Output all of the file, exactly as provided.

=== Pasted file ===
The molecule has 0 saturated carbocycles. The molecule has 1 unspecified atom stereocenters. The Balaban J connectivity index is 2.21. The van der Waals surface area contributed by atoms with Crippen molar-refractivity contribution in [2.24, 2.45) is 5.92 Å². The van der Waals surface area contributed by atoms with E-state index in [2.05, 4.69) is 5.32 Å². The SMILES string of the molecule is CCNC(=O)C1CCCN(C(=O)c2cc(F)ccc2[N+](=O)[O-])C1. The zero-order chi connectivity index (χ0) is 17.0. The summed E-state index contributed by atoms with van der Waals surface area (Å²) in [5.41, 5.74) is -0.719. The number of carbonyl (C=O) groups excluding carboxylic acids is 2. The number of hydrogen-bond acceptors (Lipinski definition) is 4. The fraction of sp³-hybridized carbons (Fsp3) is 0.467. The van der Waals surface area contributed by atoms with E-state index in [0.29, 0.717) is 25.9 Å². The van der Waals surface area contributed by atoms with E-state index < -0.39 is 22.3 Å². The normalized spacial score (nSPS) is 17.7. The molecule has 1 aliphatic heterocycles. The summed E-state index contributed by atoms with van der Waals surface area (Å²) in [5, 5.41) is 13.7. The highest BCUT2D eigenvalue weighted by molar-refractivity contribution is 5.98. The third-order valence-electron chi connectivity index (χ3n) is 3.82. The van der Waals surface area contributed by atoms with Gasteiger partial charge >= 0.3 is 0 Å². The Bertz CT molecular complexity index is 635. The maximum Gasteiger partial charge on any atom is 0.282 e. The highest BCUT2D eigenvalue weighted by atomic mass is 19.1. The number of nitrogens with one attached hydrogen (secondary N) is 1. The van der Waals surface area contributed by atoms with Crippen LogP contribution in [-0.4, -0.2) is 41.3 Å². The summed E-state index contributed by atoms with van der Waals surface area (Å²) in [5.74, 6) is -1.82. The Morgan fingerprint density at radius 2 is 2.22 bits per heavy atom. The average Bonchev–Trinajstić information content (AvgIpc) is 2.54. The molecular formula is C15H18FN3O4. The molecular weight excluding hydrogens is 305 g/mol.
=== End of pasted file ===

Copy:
The molecule has 0 saturated carbocycles. The molecule has 1 unspecified atom stereocenters. The Balaban J connectivity index is 2.21. The van der Waals surface area contributed by atoms with Crippen molar-refractivity contribution in [2.24, 2.45) is 5.92 Å². The van der Waals surface area contributed by atoms with E-state index in [2.05, 4.69) is 5.32 Å². The SMILES string of the molecule is CCNC(=O)C1CCCN(C(=O)c2cc(F)ccc2[N+](=O)[O-])C1. The zero-order chi connectivity index (χ0) is 17.0. The summed E-state index contributed by atoms with van der Waals surface area (Å²) in [5.41, 5.74) is -0.719. The number of carbonyl (C=O) groups excluding carboxylic acids is 2. The number of hydrogen-bond acceptors (Lipinski definition) is 4. The fraction of sp³-hybridized carbons (Fsp3) is 0.467. The van der Waals surface area contributed by atoms with E-state index in [0.29, 0.717) is 25.9 Å². The van der Waals surface area contributed by atoms with E-state index < -0.39 is 22.3 Å². The normalized spacial score (nSPS) is 17.7. The molecule has 1 aliphatic heterocycles. The summed E-state index contributed by atoms with van der Waals surface area (Å²) in [5, 5.41) is 13.7. The highest BCUT2D eigenvalue weighted by molar-refractivity contribution is 5.98. The third-order valence-electron chi connectivity index (χ3n) is 3.82. The van der Waals surface area contributed by atoms with Gasteiger partial charge >= 0.3 is 0 Å². The Bertz CT molecular complexity index is 635. The maximum Gasteiger partial charge on any atom is 0.282 e. The highest BCUT2D eigenvalue weighted by atomic mass is 19.1. The number of nitrogens with one attached hydrogen (secondary N) is 1. The van der Waals surface area contributed by atoms with Crippen LogP contribution in [-0.4, -0.2) is 41.3 Å². The summed E-state index contributed by atoms with van der Waals surface area (Å²) in [5.74, 6) is -1.82. The Morgan fingerprint density at radius 2 is 2.22 bits per heavy atom. The average Bonchev–Trinajstić information content (AvgIpc) is 2.54. The molecular formula is C15H18FN3O4. The molecular weight excluding hydrogens is 305 g/mol.